Avoiding ice, sea mounts, and uncertain conditions ru26d was sent onward to try and navigate all the way up to Rothera Station’s front door. Luckily the winds did away with the ice. However, ice still covered a deep route into Marguerite Bay, so we had to go the shallow route. This happens to be the route the Gould will take when it comes and goes from Palmer. Sticking to habit is safe down there when depths are uncertain. Uncertain depths mean difficulties in glider piloting / planning.
Some sections showed depths as shallow as 40-50 m, followed next by 500 m. Quite dramatic differences in only a couple kilometers. The glider can handle depths as shallow as 30 meters but pays a huge price in power efficiency.
There were a couple ‘pinches’ we needed to navigate through and the glider did a very good job at that.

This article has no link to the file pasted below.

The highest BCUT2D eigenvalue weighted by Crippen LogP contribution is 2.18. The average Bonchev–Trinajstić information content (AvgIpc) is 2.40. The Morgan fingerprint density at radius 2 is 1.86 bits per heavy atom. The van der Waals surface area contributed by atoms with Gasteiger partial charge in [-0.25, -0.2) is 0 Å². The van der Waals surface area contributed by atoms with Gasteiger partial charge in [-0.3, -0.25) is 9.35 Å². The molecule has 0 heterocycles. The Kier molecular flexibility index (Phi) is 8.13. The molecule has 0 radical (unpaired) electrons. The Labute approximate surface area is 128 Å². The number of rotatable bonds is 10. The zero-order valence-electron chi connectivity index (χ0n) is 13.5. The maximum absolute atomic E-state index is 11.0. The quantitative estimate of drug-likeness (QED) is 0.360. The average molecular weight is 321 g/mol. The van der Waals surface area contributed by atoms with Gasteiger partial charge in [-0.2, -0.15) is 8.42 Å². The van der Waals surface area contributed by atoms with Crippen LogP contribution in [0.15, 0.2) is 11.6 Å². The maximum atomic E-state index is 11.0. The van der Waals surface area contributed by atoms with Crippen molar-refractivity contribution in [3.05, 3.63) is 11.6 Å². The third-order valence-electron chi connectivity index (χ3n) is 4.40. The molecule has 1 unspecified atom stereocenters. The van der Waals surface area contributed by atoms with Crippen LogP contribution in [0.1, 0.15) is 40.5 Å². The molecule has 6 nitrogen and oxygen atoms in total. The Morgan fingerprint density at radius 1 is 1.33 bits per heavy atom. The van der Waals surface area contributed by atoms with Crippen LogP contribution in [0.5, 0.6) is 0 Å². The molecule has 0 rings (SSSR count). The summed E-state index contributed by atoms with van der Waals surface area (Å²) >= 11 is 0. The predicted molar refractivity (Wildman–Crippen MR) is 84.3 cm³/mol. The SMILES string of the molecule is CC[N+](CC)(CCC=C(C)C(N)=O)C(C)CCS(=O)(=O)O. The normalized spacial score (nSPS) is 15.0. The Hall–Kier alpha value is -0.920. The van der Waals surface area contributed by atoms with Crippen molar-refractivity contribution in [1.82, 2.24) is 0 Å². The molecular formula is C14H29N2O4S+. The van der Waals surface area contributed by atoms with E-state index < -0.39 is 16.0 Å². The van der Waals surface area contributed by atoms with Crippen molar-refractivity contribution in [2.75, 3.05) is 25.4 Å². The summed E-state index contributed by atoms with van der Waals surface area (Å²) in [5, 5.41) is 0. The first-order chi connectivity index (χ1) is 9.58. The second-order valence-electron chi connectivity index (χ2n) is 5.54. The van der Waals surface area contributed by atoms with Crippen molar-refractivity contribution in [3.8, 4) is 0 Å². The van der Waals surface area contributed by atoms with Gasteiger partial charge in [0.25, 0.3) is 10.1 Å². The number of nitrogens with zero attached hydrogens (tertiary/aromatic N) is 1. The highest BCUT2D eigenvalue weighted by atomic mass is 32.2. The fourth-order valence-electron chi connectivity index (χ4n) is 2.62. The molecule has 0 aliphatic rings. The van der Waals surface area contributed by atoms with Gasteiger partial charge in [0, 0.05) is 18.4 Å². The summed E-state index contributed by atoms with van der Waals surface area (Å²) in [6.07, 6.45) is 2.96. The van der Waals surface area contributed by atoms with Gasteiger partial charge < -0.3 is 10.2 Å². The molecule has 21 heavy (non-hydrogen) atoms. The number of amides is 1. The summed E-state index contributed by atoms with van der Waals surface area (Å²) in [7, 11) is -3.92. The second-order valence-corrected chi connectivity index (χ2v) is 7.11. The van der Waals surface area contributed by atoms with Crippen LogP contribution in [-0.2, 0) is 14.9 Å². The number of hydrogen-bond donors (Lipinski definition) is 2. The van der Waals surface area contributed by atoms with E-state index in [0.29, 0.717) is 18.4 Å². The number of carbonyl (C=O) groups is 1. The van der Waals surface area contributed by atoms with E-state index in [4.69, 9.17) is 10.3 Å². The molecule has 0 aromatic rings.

Once the water deepened inside Marguerite Bay, the glider picked up speed and began to overshoot its waypoints. This caused a little scare in getting too close for comfort to Killingbeck Island and its sub-islands. Quickly the glider was sent down away from the island on short single dives. This helped it clear the danger and resume its track back to Rothera.
The water at this point was pretty deep, hundreds of meters, so keeping it in the tight spaces near Rothera wasn’t too difficult. Overnight the glider was stationed at the BAS RaTS site where the British have been maintaining since 1997:
RaTS in winter:
Contributing a short time series to their position could be helpful for them in resolving tides, as well as a good point to calibrate and cross compare multiple sensors.
As I type the weather is not great, 30 knot winds. The glider is being brought closer to Rothera and should be < 1 nautical mile away (I am sure they can practically see it ), helping chances for recovery in the poor conditions. A call with the British will take place at 3:30 EST. We hope to be able to recover!